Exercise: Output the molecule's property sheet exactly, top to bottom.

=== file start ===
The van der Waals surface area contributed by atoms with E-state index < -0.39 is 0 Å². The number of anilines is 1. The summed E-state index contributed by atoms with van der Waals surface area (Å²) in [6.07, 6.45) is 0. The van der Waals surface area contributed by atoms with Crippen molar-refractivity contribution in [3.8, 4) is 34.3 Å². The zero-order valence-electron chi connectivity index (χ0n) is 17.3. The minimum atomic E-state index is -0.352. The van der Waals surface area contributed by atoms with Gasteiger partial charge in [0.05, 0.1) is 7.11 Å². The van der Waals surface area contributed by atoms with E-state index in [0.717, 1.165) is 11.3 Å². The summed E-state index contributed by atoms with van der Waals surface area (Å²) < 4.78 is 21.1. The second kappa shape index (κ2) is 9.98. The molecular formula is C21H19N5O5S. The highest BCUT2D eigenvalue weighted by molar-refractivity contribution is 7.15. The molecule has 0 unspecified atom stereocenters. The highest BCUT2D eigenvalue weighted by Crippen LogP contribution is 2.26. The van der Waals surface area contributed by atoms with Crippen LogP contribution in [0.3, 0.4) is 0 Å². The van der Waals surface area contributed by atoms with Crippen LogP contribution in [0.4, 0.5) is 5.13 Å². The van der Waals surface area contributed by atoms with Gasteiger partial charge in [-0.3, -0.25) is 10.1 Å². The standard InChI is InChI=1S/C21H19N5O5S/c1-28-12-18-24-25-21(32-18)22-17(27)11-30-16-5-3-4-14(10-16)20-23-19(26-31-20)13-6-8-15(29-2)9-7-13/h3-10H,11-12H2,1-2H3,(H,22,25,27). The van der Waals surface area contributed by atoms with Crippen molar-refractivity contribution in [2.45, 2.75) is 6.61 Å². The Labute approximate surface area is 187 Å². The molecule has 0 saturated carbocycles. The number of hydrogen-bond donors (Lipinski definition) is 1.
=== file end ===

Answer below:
The van der Waals surface area contributed by atoms with E-state index < -0.39 is 0 Å². The number of anilines is 1. The summed E-state index contributed by atoms with van der Waals surface area (Å²) in [6.07, 6.45) is 0. The van der Waals surface area contributed by atoms with Crippen molar-refractivity contribution in [3.8, 4) is 34.3 Å². The zero-order valence-electron chi connectivity index (χ0n) is 17.3. The minimum atomic E-state index is -0.352. The van der Waals surface area contributed by atoms with Gasteiger partial charge in [0.05, 0.1) is 7.11 Å². The van der Waals surface area contributed by atoms with E-state index in [0.717, 1.165) is 11.3 Å². The summed E-state index contributed by atoms with van der Waals surface area (Å²) < 4.78 is 21.1. The second kappa shape index (κ2) is 9.98. The molecular formula is C21H19N5O5S. The highest BCUT2D eigenvalue weighted by molar-refractivity contribution is 7.15. The molecule has 0 unspecified atom stereocenters. The highest BCUT2D eigenvalue weighted by Crippen LogP contribution is 2.26. The van der Waals surface area contributed by atoms with Crippen LogP contribution in [0.3, 0.4) is 0 Å². The van der Waals surface area contributed by atoms with Crippen LogP contribution in [0.4, 0.5) is 5.13 Å². The van der Waals surface area contributed by atoms with Gasteiger partial charge in [-0.3, -0.25) is 10.1 Å². The standard InChI is InChI=1S/C21H19N5O5S/c1-28-12-18-24-25-21(32-18)22-17(27)11-30-16-5-3-4-14(10-16)20-23-19(26-31-20)13-6-8-15(29-2)9-7-13/h3-10H,11-12H2,1-2H3,(H,22,25,27). The van der Waals surface area contributed by atoms with Crippen molar-refractivity contribution in [2.45, 2.75) is 6.61 Å². The Labute approximate surface area is 187 Å². The molecule has 0 saturated carbocycles. The number of hydrogen-bond donors (Lipinski definition) is 1.